The conversation flitted from one subject to another. It began interestingly enough. Read more…
Turkish Peace Activist, academic, Esra Mungan, arrested in March, 2016, along with Dr. Muzaffar Kaya and Associate Professor Kivanc for protesting Erdogan’s repression of Turkish Kurds.
In March of this year (2016), some months before the start of the current Great Purge three Turkish academics held a press conference in Istanbul, four days after which they were arrested and charged with supporting terrorism for calling for a negotiated peaceful settlement of Turkey’s differences with the Kurds living largely in the country’s southeast regions.
The three were a part of a Turkish-Kurdish peace initiative, a petition signed quickly after it was initiated by 1100 Turkish academics and several hundred Western intellectuals, including linguist Noam Chomsky. The three were victims of Turkey’s Stalinist-like effort to rid its body of politic of the supporters of Fetullah Gulen and pretty much anyone else standing in the way of Tayyif Erdogan’s increasingly narrow and bigoted version of Turkish nationalism.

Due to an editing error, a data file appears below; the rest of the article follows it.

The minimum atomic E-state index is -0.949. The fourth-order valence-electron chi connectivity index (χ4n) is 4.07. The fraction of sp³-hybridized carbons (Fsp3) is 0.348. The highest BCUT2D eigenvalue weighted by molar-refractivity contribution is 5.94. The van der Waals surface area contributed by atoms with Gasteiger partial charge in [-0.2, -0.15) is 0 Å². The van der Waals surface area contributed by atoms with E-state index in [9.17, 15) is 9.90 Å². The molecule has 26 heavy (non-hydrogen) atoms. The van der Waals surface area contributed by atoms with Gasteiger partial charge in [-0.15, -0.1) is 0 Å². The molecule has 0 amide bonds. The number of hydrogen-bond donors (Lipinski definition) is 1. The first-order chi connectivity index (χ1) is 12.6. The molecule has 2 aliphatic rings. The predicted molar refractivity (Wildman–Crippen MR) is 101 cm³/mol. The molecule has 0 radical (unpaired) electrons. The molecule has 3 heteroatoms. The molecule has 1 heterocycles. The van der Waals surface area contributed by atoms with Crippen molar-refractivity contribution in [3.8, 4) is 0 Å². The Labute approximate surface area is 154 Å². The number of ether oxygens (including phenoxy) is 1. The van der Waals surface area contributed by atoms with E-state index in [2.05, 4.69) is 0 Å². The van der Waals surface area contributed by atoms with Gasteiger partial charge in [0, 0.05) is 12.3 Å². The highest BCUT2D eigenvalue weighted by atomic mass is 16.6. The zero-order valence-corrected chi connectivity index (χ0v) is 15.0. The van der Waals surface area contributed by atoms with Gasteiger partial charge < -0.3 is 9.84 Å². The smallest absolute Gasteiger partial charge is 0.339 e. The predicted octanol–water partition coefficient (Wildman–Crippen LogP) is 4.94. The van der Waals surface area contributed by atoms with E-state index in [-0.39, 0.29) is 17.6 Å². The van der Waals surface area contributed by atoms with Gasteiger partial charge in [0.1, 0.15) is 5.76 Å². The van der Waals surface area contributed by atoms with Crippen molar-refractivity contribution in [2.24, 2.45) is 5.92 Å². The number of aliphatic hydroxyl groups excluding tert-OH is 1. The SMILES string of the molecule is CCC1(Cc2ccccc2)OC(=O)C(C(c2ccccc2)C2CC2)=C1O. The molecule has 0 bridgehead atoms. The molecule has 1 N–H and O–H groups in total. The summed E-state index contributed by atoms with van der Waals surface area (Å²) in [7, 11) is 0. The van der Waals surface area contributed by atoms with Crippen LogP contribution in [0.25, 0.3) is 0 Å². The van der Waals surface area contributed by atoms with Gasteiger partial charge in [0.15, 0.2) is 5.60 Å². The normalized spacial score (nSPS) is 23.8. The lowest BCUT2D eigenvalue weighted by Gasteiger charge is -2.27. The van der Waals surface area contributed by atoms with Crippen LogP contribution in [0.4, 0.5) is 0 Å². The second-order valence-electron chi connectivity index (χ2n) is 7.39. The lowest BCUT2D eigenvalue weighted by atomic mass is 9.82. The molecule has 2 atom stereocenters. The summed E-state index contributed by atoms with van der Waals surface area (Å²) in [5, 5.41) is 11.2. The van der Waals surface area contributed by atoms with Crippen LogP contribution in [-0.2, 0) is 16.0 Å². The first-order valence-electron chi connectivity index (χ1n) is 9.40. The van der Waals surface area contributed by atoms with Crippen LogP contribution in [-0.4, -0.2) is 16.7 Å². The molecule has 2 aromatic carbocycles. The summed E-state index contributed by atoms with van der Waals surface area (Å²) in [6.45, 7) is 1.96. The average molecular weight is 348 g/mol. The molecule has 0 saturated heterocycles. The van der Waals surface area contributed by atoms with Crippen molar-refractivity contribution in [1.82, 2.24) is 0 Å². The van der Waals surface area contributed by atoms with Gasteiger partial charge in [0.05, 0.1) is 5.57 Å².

Associate Professor Kivanç (Minar Sinan Fine Arts University, Mathematics), Assistant Professor Esra Mungan (Boğaziçi University, Psychology) and Dr. Muzaffar Kaya (fired as a consequence of the academics’ statement from Nişantanşi University, History), representing Academics For Peace, were into custody on charges of “making terrorist propaganda” after calling for “an end to violence between government forces and Kurdish separatists in Turkey’s southeast. Read more…